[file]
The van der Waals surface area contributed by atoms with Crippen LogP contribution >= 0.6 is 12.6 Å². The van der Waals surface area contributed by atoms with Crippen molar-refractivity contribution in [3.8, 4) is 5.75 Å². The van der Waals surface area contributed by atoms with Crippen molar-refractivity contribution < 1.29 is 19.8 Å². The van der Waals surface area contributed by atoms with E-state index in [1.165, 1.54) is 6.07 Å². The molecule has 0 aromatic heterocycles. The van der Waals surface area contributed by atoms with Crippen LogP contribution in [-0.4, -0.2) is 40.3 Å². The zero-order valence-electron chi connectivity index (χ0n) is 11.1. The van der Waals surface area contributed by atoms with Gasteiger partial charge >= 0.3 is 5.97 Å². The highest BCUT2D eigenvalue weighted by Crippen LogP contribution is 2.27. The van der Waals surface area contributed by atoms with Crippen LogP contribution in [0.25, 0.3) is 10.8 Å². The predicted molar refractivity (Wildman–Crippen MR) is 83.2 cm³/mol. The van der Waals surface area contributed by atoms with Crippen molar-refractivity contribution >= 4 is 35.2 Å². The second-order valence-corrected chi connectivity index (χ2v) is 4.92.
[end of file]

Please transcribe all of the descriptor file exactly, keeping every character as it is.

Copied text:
The van der Waals surface area contributed by atoms with Crippen LogP contribution >= 0.6 is 12.6 Å². The van der Waals surface area contributed by atoms with Crippen molar-refractivity contribution in [3.8, 4) is 5.75 Å². The van der Waals surface area contributed by atoms with Crippen molar-refractivity contribution < 1.29 is 19.8 Å². The van der Waals surface area contributed by atoms with E-state index in [1.165, 1.54) is 6.07 Å². The molecule has 0 aromatic heterocycles. The van der Waals surface area contributed by atoms with Crippen LogP contribution in [-0.4, -0.2) is 40.3 Å². The zero-order valence-electron chi connectivity index (χ0n) is 11.1. The van der Waals surface area contributed by atoms with Gasteiger partial charge >= 0.3 is 5.97 Å². The highest BCUT2D eigenvalue weighted by Crippen LogP contribution is 2.27. The van der Waals surface area contributed by atoms with Crippen LogP contribution in [0.25, 0.3) is 10.8 Å². The predicted molar refractivity (Wildman–Crippen MR) is 83.2 cm³/mol. The van der Waals surface area contributed by atoms with Crippen molar-refractivity contribution >= 4 is 35.2 Å². The second-order valence-corrected chi connectivity index (χ2v) is 4.92.